Dogs in Natural Areas

Dog ownership and exercising dogs through regular walks provides health and social benefits to pet and owner alike. However, many people may be unaware of the unintended consequences of their dog-walking behaviours. Recent research (see Factsheet) carried out in urban areas comparable to Toronto has shown that off-leash dogs have a strong negative effect on wild animals and their natural habitats.

Wild animals perceive dogs as predators. The frequent presence of dogs in natural areas may indirectly cause harm or even death through displacement to less desirable areas, reduced feeding, and increased stress, especially in young animals or pregnant females. Uncontrolled dogs may also kill wildlife directly or injure them enough to cause subsequent death. Dog urine in sensitive wildlife habitats “marks” the territory, which can make it unsuitable for wildlife. Furthermore, dog scent repels wildlife even after the dogs are gone.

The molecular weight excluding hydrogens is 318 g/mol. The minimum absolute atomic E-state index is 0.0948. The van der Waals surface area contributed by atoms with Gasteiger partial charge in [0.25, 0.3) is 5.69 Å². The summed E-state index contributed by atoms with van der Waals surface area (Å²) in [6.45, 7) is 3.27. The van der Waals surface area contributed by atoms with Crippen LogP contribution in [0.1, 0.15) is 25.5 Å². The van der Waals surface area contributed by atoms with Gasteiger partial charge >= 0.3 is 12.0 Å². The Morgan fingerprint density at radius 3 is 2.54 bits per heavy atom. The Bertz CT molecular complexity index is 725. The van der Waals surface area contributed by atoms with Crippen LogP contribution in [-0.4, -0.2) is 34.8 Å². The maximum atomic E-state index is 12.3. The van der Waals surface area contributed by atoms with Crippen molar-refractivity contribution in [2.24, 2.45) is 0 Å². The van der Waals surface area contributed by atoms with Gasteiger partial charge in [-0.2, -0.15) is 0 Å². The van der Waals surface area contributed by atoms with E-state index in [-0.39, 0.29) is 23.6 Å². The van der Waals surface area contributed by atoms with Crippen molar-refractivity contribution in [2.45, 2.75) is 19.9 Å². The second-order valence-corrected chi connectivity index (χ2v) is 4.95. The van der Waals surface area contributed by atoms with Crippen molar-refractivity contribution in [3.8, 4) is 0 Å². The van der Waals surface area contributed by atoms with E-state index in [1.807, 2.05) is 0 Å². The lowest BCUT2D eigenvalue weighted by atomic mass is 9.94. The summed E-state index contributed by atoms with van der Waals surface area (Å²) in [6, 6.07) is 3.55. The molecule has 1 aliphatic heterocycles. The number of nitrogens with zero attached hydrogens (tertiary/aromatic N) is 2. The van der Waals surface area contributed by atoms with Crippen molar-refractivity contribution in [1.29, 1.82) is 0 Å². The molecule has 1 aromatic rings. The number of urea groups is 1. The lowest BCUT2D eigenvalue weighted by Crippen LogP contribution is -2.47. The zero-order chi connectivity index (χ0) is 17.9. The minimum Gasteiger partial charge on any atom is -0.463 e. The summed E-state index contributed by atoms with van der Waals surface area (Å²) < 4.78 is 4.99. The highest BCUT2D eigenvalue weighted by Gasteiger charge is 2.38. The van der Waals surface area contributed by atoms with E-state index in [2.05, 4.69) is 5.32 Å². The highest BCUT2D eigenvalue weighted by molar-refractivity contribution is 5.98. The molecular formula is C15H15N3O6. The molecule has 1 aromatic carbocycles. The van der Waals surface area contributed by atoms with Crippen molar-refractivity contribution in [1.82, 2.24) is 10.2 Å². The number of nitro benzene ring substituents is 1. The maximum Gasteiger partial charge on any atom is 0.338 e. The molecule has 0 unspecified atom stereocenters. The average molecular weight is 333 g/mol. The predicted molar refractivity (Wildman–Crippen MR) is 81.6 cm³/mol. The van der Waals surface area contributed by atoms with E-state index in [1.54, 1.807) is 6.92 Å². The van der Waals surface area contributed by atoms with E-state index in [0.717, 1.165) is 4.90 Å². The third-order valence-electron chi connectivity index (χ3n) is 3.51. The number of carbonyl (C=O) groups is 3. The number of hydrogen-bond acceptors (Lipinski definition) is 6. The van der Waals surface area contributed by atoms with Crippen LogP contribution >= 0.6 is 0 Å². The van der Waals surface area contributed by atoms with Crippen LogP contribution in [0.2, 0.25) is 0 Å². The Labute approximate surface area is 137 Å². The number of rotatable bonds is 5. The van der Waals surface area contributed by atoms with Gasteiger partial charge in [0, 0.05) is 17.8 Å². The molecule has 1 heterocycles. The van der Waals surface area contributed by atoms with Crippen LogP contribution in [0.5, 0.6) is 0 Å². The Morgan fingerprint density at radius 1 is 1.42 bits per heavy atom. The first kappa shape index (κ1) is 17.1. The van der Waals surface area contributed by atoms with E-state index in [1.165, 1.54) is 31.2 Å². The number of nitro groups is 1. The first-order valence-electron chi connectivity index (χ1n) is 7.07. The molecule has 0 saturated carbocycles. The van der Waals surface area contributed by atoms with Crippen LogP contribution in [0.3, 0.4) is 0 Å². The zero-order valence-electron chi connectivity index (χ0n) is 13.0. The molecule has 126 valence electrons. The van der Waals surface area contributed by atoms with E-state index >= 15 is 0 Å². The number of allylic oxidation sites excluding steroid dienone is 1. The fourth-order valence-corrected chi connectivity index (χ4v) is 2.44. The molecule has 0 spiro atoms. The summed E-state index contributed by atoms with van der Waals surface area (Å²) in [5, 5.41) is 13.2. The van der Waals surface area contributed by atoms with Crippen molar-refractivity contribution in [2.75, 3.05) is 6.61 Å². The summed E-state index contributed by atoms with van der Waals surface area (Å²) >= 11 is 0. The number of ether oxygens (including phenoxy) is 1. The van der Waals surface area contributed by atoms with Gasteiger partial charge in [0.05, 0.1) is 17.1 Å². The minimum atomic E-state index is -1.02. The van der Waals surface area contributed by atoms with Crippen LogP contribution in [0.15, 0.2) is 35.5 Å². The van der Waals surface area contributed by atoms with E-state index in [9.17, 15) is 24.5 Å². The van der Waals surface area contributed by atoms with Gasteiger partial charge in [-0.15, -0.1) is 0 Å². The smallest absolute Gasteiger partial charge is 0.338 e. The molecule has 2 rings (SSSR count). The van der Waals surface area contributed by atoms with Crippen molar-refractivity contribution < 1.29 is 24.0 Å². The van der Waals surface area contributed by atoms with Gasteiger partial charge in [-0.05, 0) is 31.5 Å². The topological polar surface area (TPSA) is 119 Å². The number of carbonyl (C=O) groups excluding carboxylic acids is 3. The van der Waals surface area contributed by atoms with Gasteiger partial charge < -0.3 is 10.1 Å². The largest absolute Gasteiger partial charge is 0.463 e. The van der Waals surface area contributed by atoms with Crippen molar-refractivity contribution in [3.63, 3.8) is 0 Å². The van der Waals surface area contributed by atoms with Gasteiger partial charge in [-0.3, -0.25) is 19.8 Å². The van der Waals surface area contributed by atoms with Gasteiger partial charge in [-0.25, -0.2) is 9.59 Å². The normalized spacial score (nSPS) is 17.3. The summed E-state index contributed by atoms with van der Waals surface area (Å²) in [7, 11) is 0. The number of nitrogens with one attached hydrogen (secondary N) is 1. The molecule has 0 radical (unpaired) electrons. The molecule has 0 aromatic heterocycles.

Dog traffic, digging and urine/feces inhibit the growth of young trees and ground layer plants, leaving bare earth open for invasive plants and impairing natural forest regeneration. Dog fur and paws pick up seeds which can spread invasive plant species. Allowing dogs off-leash or off-trail increases the risk of injury to the dog as well as disease transmission to/from wildlife (e.g. canine distemper) and even to humans (e.g. Lyme disease). Both migratory and resident birds may be disrupted by dogs; ground nesters and shore birds are especially vulnerable.